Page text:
Obituary: Peter Deuflhard
On September 22, 2019, Peter Deuflhard passed away at the age of 75. The Berlin mathematics community lost one of its leaders — a highly respected colleague and overall wonderful person.
After earning a diploma in physics at the Technical University of Munich (TUM) and a doctorate in mathematics (with Roland Bulirsch on Newton methods) at the University of Cologne, Peter habilitated at TUM in 1977 with a thesis on multiple shooting techniques. At age 34, he was appointed as a full professor of numerical mathematics at the Ruprecht-Karls-Universität Heidelberg. He maintained this position until 1986, at which point he became chair of scientific computing at Freie Universität Berlin. Peter authored the pioneering green paper that led to the foundation of the Zuse Institute Berlin (ZIB) — the first German institute for scientific computing — in 1986. He served as president of ZIB for over 25 years and forged it into a role model for interdisciplinary mathematical research worldwide.
In 2002, Peter co-founded MATHEON, the Berlin-based research center that established ongoing successful cooperation of all Berlin universities and mathematical research institutes. MATHEON operates under the motto “Mathematics for key technologies” and was the forerunner of the Cluster of Excellence MATH+. Peter was also a member of the Berlin-Brandenburg Academy of Sciences and Humanities.
Based on his long and wide-ranging list of monographs, textbooks, and scientific papers, an unaware contemporary might think that “Deuflhard” is the pseudonym for an entire interdisciplinary collaborative group of scientists from the fields of mathematics, physics, chemistry, medicine, engineering, and the humanities. Yet at his heart, Peter was a mathematician. In 2007, he received the Maxwell Prize of the International Council for Industrial and Applied Mathematics (ICIAM), which is awarded to “a mathematician who has demonstrated originality in applied mathematics.” ICIAM’s prize committee published the following laudation: Professor Peter Deuflhard's contributions to applied mathematics have a breadth, depth, and originality that is almost without parallel. His contributions to algorithm-oriented numerical analysis are fundamental and range from highly nonlinear algebraic systems through large-scale ordinary and partial differential equations to Markov chains. Within these fields, they cover direct and inverse problems, optimization aspects, and optimal control. Characteristic of his work is that he always lays a firm, often innovative mathematical basis on which he constructs highly efficient algorithms for hard real-life problems in science and technology. His style of research has revolutionized scientific computing, [and] a large number of highly-reputed scholars follow his tracks.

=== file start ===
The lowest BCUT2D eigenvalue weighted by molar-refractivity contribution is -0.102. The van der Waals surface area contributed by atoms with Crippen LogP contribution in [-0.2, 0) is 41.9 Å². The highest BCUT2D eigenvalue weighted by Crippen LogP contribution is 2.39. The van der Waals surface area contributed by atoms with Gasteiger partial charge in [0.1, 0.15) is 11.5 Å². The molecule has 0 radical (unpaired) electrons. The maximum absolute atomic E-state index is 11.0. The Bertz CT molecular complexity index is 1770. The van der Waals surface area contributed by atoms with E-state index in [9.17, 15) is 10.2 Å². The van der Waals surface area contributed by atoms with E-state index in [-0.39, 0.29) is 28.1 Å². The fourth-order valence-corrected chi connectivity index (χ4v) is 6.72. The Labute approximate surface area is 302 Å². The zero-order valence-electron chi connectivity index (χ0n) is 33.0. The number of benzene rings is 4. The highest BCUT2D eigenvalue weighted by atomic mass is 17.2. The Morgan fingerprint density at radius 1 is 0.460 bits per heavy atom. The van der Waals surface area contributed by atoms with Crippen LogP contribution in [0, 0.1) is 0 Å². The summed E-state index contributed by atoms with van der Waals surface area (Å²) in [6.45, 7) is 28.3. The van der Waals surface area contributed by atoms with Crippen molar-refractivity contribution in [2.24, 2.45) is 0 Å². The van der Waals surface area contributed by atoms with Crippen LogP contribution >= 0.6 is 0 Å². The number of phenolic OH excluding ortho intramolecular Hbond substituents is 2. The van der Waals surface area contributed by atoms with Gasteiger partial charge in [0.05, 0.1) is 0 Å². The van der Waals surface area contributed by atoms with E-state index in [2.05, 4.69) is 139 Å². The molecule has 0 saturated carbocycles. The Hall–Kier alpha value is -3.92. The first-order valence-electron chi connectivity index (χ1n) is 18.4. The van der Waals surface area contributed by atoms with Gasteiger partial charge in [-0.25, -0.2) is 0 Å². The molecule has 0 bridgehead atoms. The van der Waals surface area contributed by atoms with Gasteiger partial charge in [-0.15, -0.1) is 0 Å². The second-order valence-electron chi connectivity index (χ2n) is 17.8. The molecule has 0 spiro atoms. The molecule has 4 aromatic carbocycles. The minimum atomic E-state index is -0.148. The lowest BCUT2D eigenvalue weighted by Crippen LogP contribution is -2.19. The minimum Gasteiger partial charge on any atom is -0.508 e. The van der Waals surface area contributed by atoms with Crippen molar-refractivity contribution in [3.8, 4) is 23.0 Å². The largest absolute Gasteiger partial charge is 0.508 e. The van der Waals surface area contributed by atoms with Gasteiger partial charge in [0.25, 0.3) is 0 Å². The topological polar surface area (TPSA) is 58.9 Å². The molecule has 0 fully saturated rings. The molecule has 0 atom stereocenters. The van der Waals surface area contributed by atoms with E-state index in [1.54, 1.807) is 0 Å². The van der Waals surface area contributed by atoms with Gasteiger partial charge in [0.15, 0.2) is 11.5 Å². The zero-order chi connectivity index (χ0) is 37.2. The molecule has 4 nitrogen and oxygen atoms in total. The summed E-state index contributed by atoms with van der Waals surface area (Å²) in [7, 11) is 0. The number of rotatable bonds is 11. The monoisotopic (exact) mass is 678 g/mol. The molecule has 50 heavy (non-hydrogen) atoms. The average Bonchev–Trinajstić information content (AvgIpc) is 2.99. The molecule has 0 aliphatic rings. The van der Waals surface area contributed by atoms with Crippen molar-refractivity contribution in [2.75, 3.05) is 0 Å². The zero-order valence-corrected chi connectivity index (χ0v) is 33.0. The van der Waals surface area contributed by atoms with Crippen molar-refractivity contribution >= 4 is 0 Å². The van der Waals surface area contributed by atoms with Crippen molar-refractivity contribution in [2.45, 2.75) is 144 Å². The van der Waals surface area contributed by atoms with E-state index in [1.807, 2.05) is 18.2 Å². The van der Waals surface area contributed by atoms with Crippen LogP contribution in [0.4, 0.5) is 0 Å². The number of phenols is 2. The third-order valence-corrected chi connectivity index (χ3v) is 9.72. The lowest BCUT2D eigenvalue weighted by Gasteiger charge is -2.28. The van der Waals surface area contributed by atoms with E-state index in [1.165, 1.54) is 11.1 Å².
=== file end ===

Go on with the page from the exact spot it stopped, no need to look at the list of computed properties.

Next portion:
Peter supervised more than 30 doctoral students in mathematics, many of whom pursued academic careers at ZIB. He collaborated intensively with engineers, physicians, scientists, and practitioners in many different fields. He was also quintessential in the formation of modern scientific computing as a discipline that integrates a wide range of applied mathematicians, computer scientists, and other researchers; combines mathematics and computing technology; and ultimately achieves a fundamental understanding of phenomena and processes.
The variety of application areas in which Peter contributed is stunning. They range from spacecraft mission design, chemical engineering, nano-optics, systems biology, and medicine to bioinformatics, molecular dynamics, drug design, and even the humanities. Peter never dropped a subject; he transformed it by identifying hidden structures and converting them into sources of possible future developments, perhaps in other fields. He thus built bridges between completely different areas. For example, Peter applied ideas from the numerics of partial differential equations to model-supported operation planning in head surgery. This proved to be an intriguing way to connect his results to the study of beautiful faces and contribute to research in the humanities.
Although Peter appreciated his international recognition, he gleaned even more enjoyment from his personal interactions with the many colleagues and students who benefitted both personally and professionally from his guidance.
We are so grateful for Peter’s extraordinary contributions and mourn the loss of an outstanding member of the scientific community.
Photo credit: Sandra Patzelt-Schütte
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